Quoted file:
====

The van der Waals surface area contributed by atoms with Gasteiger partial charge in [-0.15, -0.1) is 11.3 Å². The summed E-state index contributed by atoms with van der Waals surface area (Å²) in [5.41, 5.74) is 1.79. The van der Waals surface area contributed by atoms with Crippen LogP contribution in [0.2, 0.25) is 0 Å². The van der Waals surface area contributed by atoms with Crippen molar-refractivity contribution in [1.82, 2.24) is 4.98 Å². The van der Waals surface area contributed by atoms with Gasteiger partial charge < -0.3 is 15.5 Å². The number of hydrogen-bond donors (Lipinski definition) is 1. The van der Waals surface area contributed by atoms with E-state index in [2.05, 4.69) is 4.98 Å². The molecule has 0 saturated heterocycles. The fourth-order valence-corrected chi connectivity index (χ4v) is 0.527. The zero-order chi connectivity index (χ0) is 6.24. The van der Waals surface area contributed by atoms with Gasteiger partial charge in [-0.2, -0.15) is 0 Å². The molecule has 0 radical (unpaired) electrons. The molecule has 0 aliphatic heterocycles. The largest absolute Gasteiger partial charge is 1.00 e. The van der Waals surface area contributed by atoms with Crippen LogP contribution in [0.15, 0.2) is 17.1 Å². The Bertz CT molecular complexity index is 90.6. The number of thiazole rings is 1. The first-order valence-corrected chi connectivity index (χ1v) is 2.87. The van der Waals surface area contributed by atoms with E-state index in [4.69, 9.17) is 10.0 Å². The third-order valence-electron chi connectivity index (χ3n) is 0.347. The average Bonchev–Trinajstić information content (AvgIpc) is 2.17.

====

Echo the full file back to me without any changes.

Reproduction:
The van der Waals surface area contributed by atoms with Gasteiger partial charge in [-0.15, -0.1) is 11.3 Å². The summed E-state index contributed by atoms with van der Waals surface area (Å²) in [5.41, 5.74) is 1.79. The van der Waals surface area contributed by atoms with Crippen LogP contribution in [0.2, 0.25) is 0 Å². The van der Waals surface area contributed by atoms with Crippen molar-refractivity contribution in [1.82, 2.24) is 4.98 Å². The van der Waals surface area contributed by atoms with Gasteiger partial charge < -0.3 is 15.5 Å². The number of hydrogen-bond donors (Lipinski definition) is 1. The van der Waals surface area contributed by atoms with E-state index in [2.05, 4.69) is 4.98 Å². The molecule has 0 saturated heterocycles. The fourth-order valence-corrected chi connectivity index (χ4v) is 0.527. The zero-order chi connectivity index (χ0) is 6.24. The van der Waals surface area contributed by atoms with Gasteiger partial charge in [-0.2, -0.15) is 0 Å². The molecule has 0 radical (unpaired) electrons. The molecule has 0 aliphatic heterocycles. The largest absolute Gasteiger partial charge is 1.00 e. The van der Waals surface area contributed by atoms with Crippen LogP contribution in [0.15, 0.2) is 17.1 Å². The Bertz CT molecular complexity index is 90.6. The number of thiazole rings is 1. The first-order valence-corrected chi connectivity index (χ1v) is 2.87. The van der Waals surface area contributed by atoms with E-state index in [4.69, 9.17) is 10.0 Å². The third-order valence-electron chi connectivity index (χ3n) is 0.347. The average Bonchev–Trinajstić information content (AvgIpc) is 2.17.